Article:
Our research objective is to answer a set of currently unsettled questions about online rating manipulation. How does this market work, in particular, what are the costs and benefits to sellers from buying fake reviews? What types of products buy fake reviews? How effective are they at increasing sales? Does rating manipulation ultimately harm consumers or are they mainly used by high-quality products? That is, should they be seen more like advertising or outright fraud? Do fake reviews lead to a self-sustaining increase in sales and organic ratings? These questions can be directly answered using the unique nature of our data.
In this section, we document the existence and nature of online markets for fake reviews and discuss in detail the data collection process and the data we obtained to study rating manipulation and its effect on seller outcomes, consumer welfare, and platform value. We collected data mainly from two different sources, Facebook and Amazon. From Facebook, we obtained data about sellers and products buying fake reviews, while from Amazon we collected product information such as reviews, ratings, and sales rank data.
2.1. Facebook groups and data
Facebook is one of the major platforms that Amazon sellers use to recruit fake reviewers. To do so, sellers create private Facebook groups where they promote their products by soliciting users to purchase their products and leave a five-star review in exchange for a full refund (and in some cases an additional payment). Discovering these groups is straightforward by searching for "Amazon Review." We begin by documenting the nature of these groups and then describe how we collect product information from them.
Discovering groups. We collected detailed data on the extent of Facebook group activity from March 28, 2020 to Oct 11, 2020. Each day, we collected the Facebook group statistics for the top 30 groups by search rank. During this period, on average, we identify about 23 fake review-related groups every day. These groups are large and quite active, with each having about 16,000 members on average and 568 fake review requests posted per day per group. We observe that Facebook periodically deletes these groups but that they quickly reemerge. Figure 1 shows the weekly average number of active groups, number of members, and number of posts between April and October 2020.b
Within these Facebook groups, sellers can obtain a five-star review that looks organic. Usually, these posts contain words such as "need reviews," "refund after pp [PayPal]" with product pictures. The reviewer and seller then communicate via Facebook private messages. To avoid being detected by Amazon's algorithm, sellers do not directly give reviewers the product link; instead, sellers ask reviewers to search for specific keywords associated with the product and then find it using the title of the product, the product photo, or a combination of the two.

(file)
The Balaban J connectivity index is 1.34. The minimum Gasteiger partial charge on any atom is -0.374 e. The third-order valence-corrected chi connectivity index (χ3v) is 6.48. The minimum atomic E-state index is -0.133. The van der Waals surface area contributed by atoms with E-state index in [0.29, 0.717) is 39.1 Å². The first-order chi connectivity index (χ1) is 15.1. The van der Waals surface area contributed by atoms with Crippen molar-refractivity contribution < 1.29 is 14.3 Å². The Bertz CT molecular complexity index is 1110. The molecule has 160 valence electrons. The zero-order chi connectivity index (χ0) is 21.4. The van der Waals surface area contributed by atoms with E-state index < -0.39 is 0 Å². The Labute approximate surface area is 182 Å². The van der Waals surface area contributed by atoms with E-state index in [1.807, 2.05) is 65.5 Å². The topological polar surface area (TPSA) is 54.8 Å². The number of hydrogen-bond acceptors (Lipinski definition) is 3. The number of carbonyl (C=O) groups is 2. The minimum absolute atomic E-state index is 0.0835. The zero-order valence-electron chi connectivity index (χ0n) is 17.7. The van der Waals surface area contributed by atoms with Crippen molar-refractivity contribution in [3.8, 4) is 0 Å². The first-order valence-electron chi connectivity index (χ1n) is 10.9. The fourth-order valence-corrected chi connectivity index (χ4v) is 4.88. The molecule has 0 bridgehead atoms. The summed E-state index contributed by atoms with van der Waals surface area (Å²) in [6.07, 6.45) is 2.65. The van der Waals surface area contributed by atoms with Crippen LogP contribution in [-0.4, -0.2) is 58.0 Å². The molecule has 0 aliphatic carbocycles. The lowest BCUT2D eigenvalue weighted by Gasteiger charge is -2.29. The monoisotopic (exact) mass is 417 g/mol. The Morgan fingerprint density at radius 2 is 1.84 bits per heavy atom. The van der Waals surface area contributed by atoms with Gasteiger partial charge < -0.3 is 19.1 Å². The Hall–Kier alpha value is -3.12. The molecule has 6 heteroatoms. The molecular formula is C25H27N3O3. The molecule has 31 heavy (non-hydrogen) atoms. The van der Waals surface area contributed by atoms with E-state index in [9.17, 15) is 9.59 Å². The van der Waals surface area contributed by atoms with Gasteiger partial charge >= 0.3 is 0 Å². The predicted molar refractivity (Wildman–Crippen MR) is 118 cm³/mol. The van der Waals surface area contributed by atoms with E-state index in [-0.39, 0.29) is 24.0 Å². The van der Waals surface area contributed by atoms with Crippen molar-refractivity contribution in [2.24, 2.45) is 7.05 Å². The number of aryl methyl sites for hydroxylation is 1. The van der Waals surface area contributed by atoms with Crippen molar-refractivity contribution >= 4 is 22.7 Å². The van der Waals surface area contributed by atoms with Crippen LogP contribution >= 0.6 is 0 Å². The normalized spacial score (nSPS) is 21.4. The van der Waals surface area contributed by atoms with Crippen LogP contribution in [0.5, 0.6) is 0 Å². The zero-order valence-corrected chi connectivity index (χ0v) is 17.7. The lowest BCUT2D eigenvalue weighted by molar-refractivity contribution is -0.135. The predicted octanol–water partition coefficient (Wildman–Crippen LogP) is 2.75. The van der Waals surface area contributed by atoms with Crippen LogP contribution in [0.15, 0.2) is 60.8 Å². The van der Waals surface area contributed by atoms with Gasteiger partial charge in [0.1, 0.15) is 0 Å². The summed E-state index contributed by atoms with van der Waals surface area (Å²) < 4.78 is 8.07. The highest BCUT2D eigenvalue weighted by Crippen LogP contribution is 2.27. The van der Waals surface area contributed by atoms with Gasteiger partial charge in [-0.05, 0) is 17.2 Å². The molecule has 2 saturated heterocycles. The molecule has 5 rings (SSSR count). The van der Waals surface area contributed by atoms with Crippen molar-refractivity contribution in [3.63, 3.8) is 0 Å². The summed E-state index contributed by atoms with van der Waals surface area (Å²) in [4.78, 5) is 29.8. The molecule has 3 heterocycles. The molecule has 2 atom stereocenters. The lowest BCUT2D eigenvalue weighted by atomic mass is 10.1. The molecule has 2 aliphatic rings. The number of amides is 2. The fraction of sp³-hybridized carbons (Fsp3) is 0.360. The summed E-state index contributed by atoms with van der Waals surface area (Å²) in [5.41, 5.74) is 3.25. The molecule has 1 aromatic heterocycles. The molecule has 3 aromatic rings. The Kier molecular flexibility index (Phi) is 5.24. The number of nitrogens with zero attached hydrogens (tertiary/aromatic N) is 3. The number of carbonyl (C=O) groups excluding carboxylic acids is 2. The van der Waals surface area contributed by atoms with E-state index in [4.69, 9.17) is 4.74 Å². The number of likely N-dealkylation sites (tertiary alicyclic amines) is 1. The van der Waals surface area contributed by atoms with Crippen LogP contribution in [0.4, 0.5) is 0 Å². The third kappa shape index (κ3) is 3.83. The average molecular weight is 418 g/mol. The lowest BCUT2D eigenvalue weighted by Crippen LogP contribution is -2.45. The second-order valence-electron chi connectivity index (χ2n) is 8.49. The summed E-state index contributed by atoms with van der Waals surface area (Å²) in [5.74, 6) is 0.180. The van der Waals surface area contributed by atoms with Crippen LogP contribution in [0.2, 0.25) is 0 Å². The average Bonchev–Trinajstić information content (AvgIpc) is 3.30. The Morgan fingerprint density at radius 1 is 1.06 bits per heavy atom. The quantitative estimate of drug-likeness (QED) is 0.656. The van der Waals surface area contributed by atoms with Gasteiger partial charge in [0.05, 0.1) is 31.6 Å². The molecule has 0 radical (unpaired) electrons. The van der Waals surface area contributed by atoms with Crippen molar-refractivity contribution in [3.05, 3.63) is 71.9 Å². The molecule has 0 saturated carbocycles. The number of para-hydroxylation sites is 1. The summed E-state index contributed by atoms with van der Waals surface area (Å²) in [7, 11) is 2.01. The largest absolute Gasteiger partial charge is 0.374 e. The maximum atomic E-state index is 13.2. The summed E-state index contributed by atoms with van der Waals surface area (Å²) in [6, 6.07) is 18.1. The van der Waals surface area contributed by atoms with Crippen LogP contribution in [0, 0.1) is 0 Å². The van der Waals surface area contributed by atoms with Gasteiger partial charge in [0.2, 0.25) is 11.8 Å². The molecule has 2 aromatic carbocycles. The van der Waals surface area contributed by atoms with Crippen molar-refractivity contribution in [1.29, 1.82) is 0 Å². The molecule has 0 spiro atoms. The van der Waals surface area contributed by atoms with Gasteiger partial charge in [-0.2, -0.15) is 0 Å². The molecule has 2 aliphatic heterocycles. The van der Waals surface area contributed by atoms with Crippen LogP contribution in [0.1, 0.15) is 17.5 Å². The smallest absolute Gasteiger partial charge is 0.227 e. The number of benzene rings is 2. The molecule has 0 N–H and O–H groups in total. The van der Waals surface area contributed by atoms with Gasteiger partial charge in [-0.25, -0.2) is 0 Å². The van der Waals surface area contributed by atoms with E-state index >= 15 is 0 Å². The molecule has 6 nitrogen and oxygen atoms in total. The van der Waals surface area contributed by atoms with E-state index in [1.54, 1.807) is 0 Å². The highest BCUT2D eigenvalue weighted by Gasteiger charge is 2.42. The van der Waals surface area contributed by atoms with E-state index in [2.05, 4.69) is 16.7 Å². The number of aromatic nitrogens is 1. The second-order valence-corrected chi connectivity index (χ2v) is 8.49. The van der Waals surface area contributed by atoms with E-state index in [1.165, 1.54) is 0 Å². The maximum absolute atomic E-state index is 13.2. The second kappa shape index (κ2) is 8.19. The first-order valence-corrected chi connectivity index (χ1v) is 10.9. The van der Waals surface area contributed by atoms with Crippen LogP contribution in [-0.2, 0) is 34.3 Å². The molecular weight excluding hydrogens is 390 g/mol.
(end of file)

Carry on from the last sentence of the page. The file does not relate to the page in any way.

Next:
The vast majority of sellers buying fake reviews compensate the reviewer by refunding the cost of the product via a PayPal transaction after the five-star review has been posted (most sellers advertise that they also cover the cost of the PayPal fee and sales tax). Moreover, we observe that roughly 15% of products also offer a commission on top of refunding the cost of the product. The average commission value is $6.24, with the highest observed commission for a review being $15. Therefore, the vast majority of the cost of buying fake reviews is the cost of the product itself.
Reviewers are compensated for creating realistic seeming five-star reviews, unlike reviews posted by bots or cheap foreign workers with limited English skills, which are more likely to be filtered by Amazon's fraud detection algorithms. The fact that the reviewer buys the product means that the Amazon review is listed as a "Verified Purchase" review and reviewers are encouraged to leave lengthy, detailed reviews that include photos and videos to mimic authentic and organic reviews.c Finally, sellers recruit only reviewers located in the United States, with an Amazon.com account, and with a history of past reviews.